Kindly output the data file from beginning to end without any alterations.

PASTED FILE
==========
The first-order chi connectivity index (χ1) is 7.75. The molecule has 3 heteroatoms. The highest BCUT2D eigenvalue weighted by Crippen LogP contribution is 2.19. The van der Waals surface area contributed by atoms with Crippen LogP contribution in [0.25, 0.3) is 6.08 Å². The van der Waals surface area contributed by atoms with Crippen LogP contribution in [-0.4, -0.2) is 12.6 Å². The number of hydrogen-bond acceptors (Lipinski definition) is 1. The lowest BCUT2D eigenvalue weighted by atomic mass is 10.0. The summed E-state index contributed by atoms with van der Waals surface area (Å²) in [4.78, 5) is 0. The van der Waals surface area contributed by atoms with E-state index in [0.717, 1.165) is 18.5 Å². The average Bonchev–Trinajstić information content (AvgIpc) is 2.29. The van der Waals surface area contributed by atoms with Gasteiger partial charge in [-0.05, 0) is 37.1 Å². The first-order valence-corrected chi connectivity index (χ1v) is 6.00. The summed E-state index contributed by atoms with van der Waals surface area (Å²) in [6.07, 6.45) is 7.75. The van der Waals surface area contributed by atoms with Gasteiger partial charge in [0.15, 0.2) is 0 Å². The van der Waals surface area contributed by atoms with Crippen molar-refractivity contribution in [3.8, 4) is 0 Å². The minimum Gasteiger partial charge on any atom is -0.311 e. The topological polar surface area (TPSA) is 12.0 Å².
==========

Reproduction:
The first-order chi connectivity index (χ1) is 7.75. The molecule has 3 heteroatoms. The highest BCUT2D eigenvalue weighted by Crippen LogP contribution is 2.19. The van der Waals surface area contributed by atoms with Crippen LogP contribution in [0.25, 0.3) is 6.08 Å². The van der Waals surface area contributed by atoms with Crippen LogP contribution in [-0.4, -0.2) is 12.6 Å². The number of hydrogen-bond acceptors (Lipinski definition) is 1. The lowest BCUT2D eigenvalue weighted by atomic mass is 10.0. The summed E-state index contributed by atoms with van der Waals surface area (Å²) in [4.78, 5) is 0. The van der Waals surface area contributed by atoms with E-state index in [0.717, 1.165) is 18.5 Å². The average Bonchev–Trinajstić information content (AvgIpc) is 2.29. The van der Waals surface area contributed by atoms with Gasteiger partial charge in [-0.05, 0) is 37.1 Å². The first-order valence-corrected chi connectivity index (χ1v) is 6.00. The summed E-state index contributed by atoms with van der Waals surface area (Å²) in [6.07, 6.45) is 7.75. The van der Waals surface area contributed by atoms with Gasteiger partial charge in [0.15, 0.2) is 0 Å². The van der Waals surface area contributed by atoms with Crippen molar-refractivity contribution in [3.8, 4) is 0 Å². The minimum Gasteiger partial charge on any atom is -0.311 e. The topological polar surface area (TPSA) is 12.0 Å².